It went beyond a "Sorry, can't help". I was also lectured on the impacts of the gift tax, the "dangers" of UTMAs, and generally was treated like an ignorant newbie. (They said they knew who they were talking to. They presumably were able to see the balances of our accounts and their asset allocations.) Despite us owning no mutual funds and being classified as "extremely aggressive" in our profiles, on our kid's behalf I was being steered from index funds with ERs of 0.10% and pointed toward actively-managed funds with much higher expenses. (Their best suggestion for a 15-year-old was a 2040 retirement fund at 0.84%. But maybe they should've had more time to think about it.) The way I was treated on the phone was markedly inconsistent with their previous endearments to us "valued customers" who are considered knowledgeable enough to have margin accounts and to trade options.

Before this call, I'd assumed that when our kid turned 18 she'd transfer her Roth IRA (which would be worth at least $15K) over to Fidelity, switch it to one of their cheap index funds, and consolidate it with our accounts. She'd get the same "member of the family" perks that Fidelity extends to us parents.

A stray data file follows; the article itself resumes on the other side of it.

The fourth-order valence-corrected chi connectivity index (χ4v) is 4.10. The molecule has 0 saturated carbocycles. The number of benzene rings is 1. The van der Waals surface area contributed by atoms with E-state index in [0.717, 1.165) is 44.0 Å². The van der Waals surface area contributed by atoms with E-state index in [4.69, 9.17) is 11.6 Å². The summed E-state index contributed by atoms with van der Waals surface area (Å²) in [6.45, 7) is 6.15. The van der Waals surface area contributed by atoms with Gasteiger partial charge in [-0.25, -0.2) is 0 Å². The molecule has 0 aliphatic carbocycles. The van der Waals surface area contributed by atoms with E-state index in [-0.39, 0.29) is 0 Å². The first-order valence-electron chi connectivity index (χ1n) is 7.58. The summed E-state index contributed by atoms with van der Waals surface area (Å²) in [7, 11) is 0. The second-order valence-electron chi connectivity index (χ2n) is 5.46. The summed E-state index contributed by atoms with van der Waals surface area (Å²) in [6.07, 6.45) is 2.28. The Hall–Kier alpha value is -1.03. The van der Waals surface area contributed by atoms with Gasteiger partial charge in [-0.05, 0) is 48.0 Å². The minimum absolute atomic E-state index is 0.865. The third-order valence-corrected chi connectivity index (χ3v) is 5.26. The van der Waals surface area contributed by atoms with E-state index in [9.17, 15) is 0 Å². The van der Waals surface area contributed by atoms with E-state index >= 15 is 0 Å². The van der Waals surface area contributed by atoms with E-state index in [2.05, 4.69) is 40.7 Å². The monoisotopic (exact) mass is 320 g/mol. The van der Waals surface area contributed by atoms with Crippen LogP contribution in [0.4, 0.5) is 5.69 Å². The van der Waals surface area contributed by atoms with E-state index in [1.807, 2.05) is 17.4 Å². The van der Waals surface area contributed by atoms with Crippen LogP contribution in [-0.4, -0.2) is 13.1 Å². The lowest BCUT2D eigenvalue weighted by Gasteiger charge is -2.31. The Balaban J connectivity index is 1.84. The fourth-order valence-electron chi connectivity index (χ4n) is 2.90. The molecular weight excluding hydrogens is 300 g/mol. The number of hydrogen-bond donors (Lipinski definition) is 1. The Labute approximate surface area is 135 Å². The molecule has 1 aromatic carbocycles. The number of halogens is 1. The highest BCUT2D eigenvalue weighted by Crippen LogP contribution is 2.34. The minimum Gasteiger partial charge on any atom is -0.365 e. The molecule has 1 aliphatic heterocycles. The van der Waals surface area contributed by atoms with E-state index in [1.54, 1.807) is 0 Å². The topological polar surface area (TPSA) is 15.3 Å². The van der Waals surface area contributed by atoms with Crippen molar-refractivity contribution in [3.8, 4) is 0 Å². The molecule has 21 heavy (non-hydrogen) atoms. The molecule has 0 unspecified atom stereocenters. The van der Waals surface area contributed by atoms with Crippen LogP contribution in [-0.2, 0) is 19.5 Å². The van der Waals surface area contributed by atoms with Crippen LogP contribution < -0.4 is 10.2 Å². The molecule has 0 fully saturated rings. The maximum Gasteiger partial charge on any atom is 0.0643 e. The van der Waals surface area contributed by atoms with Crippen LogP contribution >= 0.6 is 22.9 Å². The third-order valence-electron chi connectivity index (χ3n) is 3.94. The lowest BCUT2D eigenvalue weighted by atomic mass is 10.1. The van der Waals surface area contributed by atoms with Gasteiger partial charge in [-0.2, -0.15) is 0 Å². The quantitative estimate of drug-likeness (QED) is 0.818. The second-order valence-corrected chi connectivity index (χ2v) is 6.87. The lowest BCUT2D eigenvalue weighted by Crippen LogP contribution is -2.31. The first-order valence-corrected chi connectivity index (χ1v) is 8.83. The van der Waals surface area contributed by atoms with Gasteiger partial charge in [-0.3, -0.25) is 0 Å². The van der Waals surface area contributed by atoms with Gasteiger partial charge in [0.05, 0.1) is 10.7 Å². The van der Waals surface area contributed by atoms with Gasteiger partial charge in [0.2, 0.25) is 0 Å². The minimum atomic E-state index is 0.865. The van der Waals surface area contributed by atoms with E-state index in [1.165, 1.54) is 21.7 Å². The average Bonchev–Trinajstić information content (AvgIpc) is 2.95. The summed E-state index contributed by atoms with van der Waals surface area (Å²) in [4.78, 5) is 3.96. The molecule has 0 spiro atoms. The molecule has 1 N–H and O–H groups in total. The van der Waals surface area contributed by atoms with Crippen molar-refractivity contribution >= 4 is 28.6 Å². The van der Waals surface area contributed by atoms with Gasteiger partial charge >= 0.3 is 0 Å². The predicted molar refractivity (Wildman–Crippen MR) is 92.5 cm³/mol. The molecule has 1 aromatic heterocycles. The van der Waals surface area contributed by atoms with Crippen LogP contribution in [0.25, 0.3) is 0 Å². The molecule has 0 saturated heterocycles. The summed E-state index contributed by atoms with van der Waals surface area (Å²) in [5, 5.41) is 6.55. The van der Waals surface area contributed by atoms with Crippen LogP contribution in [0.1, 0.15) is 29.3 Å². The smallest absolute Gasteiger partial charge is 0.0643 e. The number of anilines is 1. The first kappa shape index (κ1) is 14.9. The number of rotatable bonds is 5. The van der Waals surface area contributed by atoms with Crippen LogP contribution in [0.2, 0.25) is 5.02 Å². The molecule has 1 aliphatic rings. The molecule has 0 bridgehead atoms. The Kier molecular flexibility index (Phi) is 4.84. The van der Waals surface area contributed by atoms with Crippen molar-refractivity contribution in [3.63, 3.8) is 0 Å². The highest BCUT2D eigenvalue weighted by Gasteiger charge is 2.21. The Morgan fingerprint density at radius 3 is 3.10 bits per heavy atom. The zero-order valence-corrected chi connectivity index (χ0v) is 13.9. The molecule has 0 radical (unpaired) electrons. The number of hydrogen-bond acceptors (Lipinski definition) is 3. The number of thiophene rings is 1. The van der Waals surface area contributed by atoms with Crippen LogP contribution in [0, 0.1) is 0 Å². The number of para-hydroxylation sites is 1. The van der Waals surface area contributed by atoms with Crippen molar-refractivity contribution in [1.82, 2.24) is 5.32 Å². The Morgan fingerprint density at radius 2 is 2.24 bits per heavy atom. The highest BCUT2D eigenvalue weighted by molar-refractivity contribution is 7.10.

But we apparently have no reason to continue being loyal to Fidelity. The transfer-in-kind paperwork could be executed within a few weeks if necessary, although it's a hassle and after 22 years with a fund company I prefer to be lazy.

Anyone had better luck with their own kid's "new investor" accounts? Any recommendations on fund companies that actively pursue a customer who doesn't have a lot of money but who doesn't cost a lot to support?
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Old 07-03-2008, 02:22 PM   #2
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Can't vouch for the accuracy, but try this:

Mutual Fund Education Alliance - Fund Selector - Search Feature

You can filter by fund minimums (say $500 or less) and other things (sector, expense ratio, et cetera).

If something looks promising you may want to check it directly with the fund family to confirm the accuracy.
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Old 07-04-2008, 01:23 PM   #3
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Nords - we use the Vanguard Star fund, VGSTX, for our son's currently small "portfolio". $1000 minimum initial investment, $100 minimum for additional. Probably not as aggressive as she wants but once she has a reasonable balance she could shift the (usually) $3000 minimum initial investment into the funds of her choice. Also fees are waived if the family has > $100,000 aggregate in Vanguard MF's.

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Old 07-04-2008, 06:38 PM   #4